Jun 4th 2012 at 12:15:17 PM •••

I'm not sure this image fits. I mean, if anybody heard their name called, they'd look, right?

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Telcontar MOD
Jun 4th 2012 at 1:08:00 PM •••

I think that for most people, if their name was called they might respond verbally or look around, but they wouldn't let someone fall on the floor and not even notice.

Jun 30th 2011 at 8:07:02 AM •••

Where's that advertising trope that used to be called Distracted By The Shiny?

Mar 15th 2010 at 1:52:13 PM •••

Removed the following paragraphs for adding a wealth of information not actually having to do with the trope. Folks are free to make a Useful Notes page if they wish instead.

Standard treatments for ADD/ADHD include Ritalin and Adderall, which are both stimulants (Adderall, for instance, being composed of amphetamine salts, chemically similar to speed). They both work not by necessarily calming the patient, but by making them more able to focus. The main drawback is that while these drugs improve focus, they don't necessarily improve one's judgment in choosing what to focus on. One editor once took some Adderall so he could write his resume, but instead wrote the pages for Hollywood Psych, The Schizophrenia Conspiracy, and "L" Is for "Dyslexia". Productive, but not necessarily in the right way.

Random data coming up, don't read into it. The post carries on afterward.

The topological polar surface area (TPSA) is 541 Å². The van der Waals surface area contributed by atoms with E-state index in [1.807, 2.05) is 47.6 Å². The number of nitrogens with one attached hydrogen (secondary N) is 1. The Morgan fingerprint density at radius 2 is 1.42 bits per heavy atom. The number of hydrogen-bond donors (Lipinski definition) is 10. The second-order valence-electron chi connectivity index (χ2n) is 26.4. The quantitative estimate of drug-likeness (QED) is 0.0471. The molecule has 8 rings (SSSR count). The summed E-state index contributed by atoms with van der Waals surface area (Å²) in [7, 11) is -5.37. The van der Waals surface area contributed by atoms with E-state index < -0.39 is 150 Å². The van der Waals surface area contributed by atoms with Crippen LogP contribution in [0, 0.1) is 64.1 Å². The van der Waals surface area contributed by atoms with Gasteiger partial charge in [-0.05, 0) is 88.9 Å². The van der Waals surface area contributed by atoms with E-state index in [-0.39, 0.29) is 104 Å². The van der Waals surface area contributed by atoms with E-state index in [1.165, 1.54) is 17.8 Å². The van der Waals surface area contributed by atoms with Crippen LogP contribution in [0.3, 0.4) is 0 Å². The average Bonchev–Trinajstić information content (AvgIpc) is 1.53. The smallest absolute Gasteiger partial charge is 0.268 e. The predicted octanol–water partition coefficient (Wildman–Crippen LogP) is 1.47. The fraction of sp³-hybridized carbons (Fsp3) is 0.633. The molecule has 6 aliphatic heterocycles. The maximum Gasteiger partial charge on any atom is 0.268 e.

One symptom, descriptively referred to as Hyperfocus, is generally ignored in media for some reason. This is possibly because the symptom itself seems contrary to the general stereotype of the disorder. Hyperfocus is Exactly What It Says on the Tin: The ability to focus so intently on some activity that most outside stimuli is excluded, similar in some ways to high-functioning autism. As pointed out above though, with ADD more focus isn't necessarily a good thing. The media seems to avoid all other symptoms of ADHD and ADHD-I,specifically speaking out of turn and "hearing" problems. A common symptom of ADHD-I is that the person has trouble fully understanding what another person says if other people are talking around them, or the TV is on, or music with words is playing, etc. That's why people with ADHD-I (and to an extent ADHD) miss things like homework assignments, they just didn't fully hear what was going on around them. A particularly frustrating aspect of this problem is when the individual finds themselves hearing totally irrelevant conversations going on around them perfectly but cannot comprehend the person they are trying to converse with. The media also ignores all the other problems that tack onto ADHD, like OCD, depression, eating disorders, insomnia, learning disabilities, and delinquency problems. They also tend to ignore the frustration felt by the sufferer. People with this disorder usually recognize that they have problems. They suffer embarressment when they find themselves speaking out of turn or realizing that they have over-shared. And it is particularly frustrating to try and fail to focus on something important and know that your own brain is working against you.